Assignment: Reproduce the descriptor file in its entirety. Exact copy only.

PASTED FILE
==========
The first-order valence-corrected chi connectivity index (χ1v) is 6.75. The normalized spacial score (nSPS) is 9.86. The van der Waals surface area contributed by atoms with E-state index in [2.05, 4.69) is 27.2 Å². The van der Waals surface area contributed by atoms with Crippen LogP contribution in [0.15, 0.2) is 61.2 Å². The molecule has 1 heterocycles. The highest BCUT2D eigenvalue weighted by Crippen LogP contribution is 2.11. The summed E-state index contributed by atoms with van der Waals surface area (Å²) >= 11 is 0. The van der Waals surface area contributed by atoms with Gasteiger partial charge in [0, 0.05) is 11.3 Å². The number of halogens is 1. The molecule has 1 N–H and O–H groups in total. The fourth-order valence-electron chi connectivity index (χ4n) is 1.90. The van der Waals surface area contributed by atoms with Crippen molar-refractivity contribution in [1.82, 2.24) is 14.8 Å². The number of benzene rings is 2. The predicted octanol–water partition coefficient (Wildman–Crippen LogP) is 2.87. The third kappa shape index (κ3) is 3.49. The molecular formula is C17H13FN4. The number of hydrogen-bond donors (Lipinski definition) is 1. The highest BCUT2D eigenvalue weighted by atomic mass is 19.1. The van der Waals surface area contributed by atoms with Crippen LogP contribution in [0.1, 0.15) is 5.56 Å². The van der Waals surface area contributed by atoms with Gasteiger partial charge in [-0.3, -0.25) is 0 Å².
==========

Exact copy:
The first-order valence-corrected chi connectivity index (χ1v) is 6.75. The normalized spacial score (nSPS) is 9.86. The van der Waals surface area contributed by atoms with E-state index in [2.05, 4.69) is 27.2 Å². The van der Waals surface area contributed by atoms with Crippen LogP contribution in [0.15, 0.2) is 61.2 Å². The molecule has 1 heterocycles. The highest BCUT2D eigenvalue weighted by Crippen LogP contribution is 2.11. The summed E-state index contributed by atoms with van der Waals surface area (Å²) >= 11 is 0. The van der Waals surface area contributed by atoms with Gasteiger partial charge in [0, 0.05) is 11.3 Å². The number of halogens is 1. The molecule has 1 N–H and O–H groups in total. The fourth-order valence-electron chi connectivity index (χ4n) is 1.90. The van der Waals surface area contributed by atoms with Crippen molar-refractivity contribution in [1.82, 2.24) is 14.8 Å². The number of benzene rings is 2. The predicted octanol–water partition coefficient (Wildman–Crippen LogP) is 2.87. The third kappa shape index (κ3) is 3.49. The molecular formula is C17H13FN4. The number of hydrogen-bond donors (Lipinski definition) is 1. The highest BCUT2D eigenvalue weighted by atomic mass is 19.1. The van der Waals surface area contributed by atoms with Crippen LogP contribution in [0.1, 0.15) is 5.56 Å². The van der Waals surface area contributed by atoms with Gasteiger partial charge in [-0.3, -0.25) is 0 Å².